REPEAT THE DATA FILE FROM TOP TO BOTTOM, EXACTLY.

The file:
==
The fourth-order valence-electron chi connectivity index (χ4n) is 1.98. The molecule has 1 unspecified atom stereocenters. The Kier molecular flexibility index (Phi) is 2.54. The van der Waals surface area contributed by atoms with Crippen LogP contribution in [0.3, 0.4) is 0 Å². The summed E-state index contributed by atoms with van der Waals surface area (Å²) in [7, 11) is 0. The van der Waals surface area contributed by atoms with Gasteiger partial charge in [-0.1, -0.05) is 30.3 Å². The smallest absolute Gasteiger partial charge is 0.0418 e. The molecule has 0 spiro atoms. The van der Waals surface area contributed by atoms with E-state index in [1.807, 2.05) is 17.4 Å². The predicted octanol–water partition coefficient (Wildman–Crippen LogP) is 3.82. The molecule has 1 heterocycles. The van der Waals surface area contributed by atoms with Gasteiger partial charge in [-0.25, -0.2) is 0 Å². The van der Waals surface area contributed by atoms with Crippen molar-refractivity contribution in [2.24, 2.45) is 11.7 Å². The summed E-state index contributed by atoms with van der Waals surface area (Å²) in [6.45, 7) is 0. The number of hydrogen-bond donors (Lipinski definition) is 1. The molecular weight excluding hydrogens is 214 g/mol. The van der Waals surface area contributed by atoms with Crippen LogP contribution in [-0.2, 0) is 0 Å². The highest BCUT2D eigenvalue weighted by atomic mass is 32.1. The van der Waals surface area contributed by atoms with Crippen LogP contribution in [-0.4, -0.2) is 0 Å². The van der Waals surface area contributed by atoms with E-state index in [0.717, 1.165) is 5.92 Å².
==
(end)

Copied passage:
The fourth-order valence-electron chi connectivity index (χ4n) is 1.98. The molecule has 1 unspecified atom stereocenters. The Kier molecular flexibility index (Phi) is 2.54. The van der Waals surface area contributed by atoms with Crippen LogP contribution in [0.3, 0.4) is 0 Å². The summed E-state index contributed by atoms with van der Waals surface area (Å²) in [7, 11) is 0. The van der Waals surface area contributed by atoms with Gasteiger partial charge in [-0.1, -0.05) is 30.3 Å². The smallest absolute Gasteiger partial charge is 0.0418 e. The molecule has 0 spiro atoms. The van der Waals surface area contributed by atoms with E-state index in [1.807, 2.05) is 17.4 Å². The predicted octanol–water partition coefficient (Wildman–Crippen LogP) is 3.82. The molecule has 1 heterocycles. The van der Waals surface area contributed by atoms with Gasteiger partial charge in [-0.25, -0.2) is 0 Å². The van der Waals surface area contributed by atoms with Crippen molar-refractivity contribution in [2.24, 2.45) is 11.7 Å². The summed E-state index contributed by atoms with van der Waals surface area (Å²) in [6.45, 7) is 0. The number of hydrogen-bond donors (Lipinski definition) is 1. The molecular weight excluding hydrogens is 214 g/mol. The van der Waals surface area contributed by atoms with Crippen LogP contribution in [-0.2, 0) is 0 Å². The highest BCUT2D eigenvalue weighted by atomic mass is 32.1. The van der Waals surface area contributed by atoms with Crippen LogP contribution in [-0.4, -0.2) is 0 Å². The van der Waals surface area contributed by atoms with E-state index in [0.717, 1.165) is 5.92 Å².